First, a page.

Georgia Tech’s VentureLab program ranks second in the world in a new benchmarking study of 150 university-based business incubators in 22 different countries. The study was conducted by UBI Index, a Stockholm-based company that provides assistance to incubators.
VentureLab helps create startup companies based on Georgia Tech research. Since its formation in 2001, VentureLab has launched more than 150 technology companies that have attracted more than $700 million in outside funding.
Beyond the overall #2 ranking, UBI Index also placed VentureLab first among early-phase university incubators and first among university incubators supporting a broad range of technologies. Among specific attributes, it ranked among the top ten incubators in the world for economic enhancement, job creation, performance of graduates and post-incubation value.
“This survey shows what Georgia Tech researchers and Atlanta entrepreneurs already know – that VentureLab is part of an innovation ecosystem that is spinning off startup companies to create exciting new ventures, jobs and economic value for the state of Georgia,” said Stephen Fleming, vice president at Georgia Tech’s Enterprise Innovation Institute, which houses VentureLab and other units that support startup technology companies.
The goal of VentureLab is to move inventions developed in Georgia Tech’s research program out into the marketplace, said Keith McGreggor, the program’s director. “VentureLab has been a consistent effort for nearly 12 years to get Georgia Tech inventions out into the world,” he said.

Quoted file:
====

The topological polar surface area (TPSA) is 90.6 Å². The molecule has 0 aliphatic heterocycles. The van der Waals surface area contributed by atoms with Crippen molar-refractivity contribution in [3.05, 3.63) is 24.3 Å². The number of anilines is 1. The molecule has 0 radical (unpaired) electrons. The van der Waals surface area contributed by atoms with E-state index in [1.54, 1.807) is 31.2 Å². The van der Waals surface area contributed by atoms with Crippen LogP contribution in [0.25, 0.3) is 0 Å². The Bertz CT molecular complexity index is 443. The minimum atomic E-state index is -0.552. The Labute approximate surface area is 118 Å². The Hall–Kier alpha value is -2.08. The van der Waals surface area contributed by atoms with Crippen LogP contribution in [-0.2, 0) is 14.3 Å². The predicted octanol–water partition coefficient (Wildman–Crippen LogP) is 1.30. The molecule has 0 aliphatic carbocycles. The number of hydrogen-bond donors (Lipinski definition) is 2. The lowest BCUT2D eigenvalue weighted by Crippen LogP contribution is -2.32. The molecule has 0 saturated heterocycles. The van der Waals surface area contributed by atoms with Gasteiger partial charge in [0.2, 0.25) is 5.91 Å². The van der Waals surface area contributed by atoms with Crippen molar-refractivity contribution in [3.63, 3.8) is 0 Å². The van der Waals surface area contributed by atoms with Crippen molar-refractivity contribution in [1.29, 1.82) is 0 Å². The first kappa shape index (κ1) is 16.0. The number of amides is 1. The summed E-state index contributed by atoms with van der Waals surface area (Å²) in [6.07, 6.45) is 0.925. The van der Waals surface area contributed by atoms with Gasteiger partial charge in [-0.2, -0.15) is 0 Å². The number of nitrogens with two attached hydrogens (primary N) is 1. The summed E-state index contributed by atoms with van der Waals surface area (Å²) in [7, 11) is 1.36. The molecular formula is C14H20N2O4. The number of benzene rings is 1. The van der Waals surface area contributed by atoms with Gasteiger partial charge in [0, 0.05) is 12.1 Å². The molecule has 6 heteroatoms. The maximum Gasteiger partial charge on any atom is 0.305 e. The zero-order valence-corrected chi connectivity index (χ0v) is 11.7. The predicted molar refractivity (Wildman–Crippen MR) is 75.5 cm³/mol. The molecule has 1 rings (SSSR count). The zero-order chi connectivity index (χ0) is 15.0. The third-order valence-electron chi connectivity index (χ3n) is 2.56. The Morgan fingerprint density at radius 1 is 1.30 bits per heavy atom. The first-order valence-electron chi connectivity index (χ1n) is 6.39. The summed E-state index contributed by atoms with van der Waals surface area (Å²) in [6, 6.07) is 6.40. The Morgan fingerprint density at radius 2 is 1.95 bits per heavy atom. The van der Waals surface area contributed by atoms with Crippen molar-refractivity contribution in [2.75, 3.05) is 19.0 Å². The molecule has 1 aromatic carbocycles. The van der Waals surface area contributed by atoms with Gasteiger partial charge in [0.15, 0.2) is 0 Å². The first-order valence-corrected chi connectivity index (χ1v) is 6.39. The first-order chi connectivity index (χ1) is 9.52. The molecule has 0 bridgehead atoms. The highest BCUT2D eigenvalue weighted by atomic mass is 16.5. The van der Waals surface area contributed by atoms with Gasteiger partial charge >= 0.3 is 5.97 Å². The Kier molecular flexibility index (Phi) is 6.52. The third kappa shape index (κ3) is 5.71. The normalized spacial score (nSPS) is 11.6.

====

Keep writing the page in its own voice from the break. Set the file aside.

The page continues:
Among the top VentureLab graduates are Suniva, a producer of photovoltaic panels; CardioMEMS, which makes implantable medical devices; Innovolt, a leader in technology to protect electronic equipment, and Pindrop Security, which is developing technology to fight phone fraud.
VentureLab is part of an innovation ecosystem that facilitates the growth and development of new ventures in Georgia. Companies formed in VentureLab often become part of the Advanced Technology Development Center (ATDC), Georgia Tech’s technology accelerator.
The UBI study measured participating university incubators on a unique assessment framework with more than 50 performance indicators designed to show the value that the programs create for their ecosystems and clients. The firm judged The Rice Alliance for Technology and Entrepreneurship, based at Rice University, as the world’s overall top university business incubator for 2013.
According to the firm, incubators “increase the chances for startups to succeed and achieve growth, shorten the time and reduce the cost of establishing and developing its business.” It said incubators normally offer the following services:
- Access to physical resources
- Access to financial resources
- Access to startup support
- Access to networks
- Access to entrepreneurial training
The majority of the university incubators surveyed by UBI Index were in Europe or the Americas. Other top university incubators in the United States listed in the survey were UB Technology Incubator at the University of Buffalo, Tech 20/20 at the University of Tennessee, Youngstown Business Incubator affiliated with Youngstown State University, the Vermont Center for Emerging Technologies at the University of Vermont, Jon Brumley Texas Venture Labs at the University of Texas at Austin, InNOLEvation Accelerator at Florida State University, TEC Edmonton at the University of Alberta in Canada, and ASU Venture Catalyst at Arizona State University.
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